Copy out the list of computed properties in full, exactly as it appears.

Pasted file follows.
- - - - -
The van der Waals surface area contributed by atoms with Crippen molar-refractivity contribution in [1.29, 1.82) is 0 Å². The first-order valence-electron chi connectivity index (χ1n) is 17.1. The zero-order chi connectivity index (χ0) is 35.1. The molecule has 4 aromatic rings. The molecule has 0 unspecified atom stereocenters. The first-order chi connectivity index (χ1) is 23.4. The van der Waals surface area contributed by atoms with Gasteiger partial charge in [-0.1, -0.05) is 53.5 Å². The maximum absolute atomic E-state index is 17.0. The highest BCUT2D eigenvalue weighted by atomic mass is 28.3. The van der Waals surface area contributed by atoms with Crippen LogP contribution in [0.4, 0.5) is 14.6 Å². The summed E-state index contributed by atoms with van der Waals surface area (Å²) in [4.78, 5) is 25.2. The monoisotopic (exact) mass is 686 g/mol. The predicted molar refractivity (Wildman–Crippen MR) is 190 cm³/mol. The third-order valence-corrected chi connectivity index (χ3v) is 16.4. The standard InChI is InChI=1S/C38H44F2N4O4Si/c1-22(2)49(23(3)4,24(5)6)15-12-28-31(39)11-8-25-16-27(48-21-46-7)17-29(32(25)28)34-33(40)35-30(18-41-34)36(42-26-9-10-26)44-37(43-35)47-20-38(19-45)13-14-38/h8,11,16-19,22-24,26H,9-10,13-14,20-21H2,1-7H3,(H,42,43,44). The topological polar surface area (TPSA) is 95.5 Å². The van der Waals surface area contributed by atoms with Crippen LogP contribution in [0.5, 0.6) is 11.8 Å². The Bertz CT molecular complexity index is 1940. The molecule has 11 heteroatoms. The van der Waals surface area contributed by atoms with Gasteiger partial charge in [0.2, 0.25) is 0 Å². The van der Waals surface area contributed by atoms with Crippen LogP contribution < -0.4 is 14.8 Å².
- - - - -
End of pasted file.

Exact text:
The van der Waals surface area contributed by atoms with Crippen molar-refractivity contribution in [1.29, 1.82) is 0 Å². The first-order valence-electron chi connectivity index (χ1n) is 17.1. The zero-order chi connectivity index (χ0) is 35.1. The molecule has 4 aromatic rings. The molecule has 0 unspecified atom stereocenters. The first-order chi connectivity index (χ1) is 23.4. The van der Waals surface area contributed by atoms with Gasteiger partial charge in [-0.1, -0.05) is 53.5 Å². The maximum absolute atomic E-state index is 17.0. The highest BCUT2D eigenvalue weighted by atomic mass is 28.3. The van der Waals surface area contributed by atoms with Crippen LogP contribution in [0.4, 0.5) is 14.6 Å². The summed E-state index contributed by atoms with van der Waals surface area (Å²) in [4.78, 5) is 25.2. The monoisotopic (exact) mass is 686 g/mol. The predicted molar refractivity (Wildman–Crippen MR) is 190 cm³/mol. The third-order valence-corrected chi connectivity index (χ3v) is 16.4. The standard InChI is InChI=1S/C38H44F2N4O4Si/c1-22(2)49(23(3)4,24(5)6)15-12-28-31(39)11-8-25-16-27(48-21-46-7)17-29(32(25)28)34-33(40)35-30(18-41-34)36(42-26-9-10-26)44-37(43-35)47-20-38(19-45)13-14-38/h8,11,16-19,22-24,26H,9-10,13-14,20-21H2,1-7H3,(H,42,43,44). The topological polar surface area (TPSA) is 95.5 Å². The van der Waals surface area contributed by atoms with Crippen LogP contribution in [0.5, 0.6) is 11.8 Å². The Bertz CT molecular complexity index is 1940. The molecule has 11 heteroatoms. The van der Waals surface area contributed by atoms with Gasteiger partial charge in [0.2, 0.25) is 0 Å². The van der Waals surface area contributed by atoms with Crippen LogP contribution < -0.4 is 14.8 Å².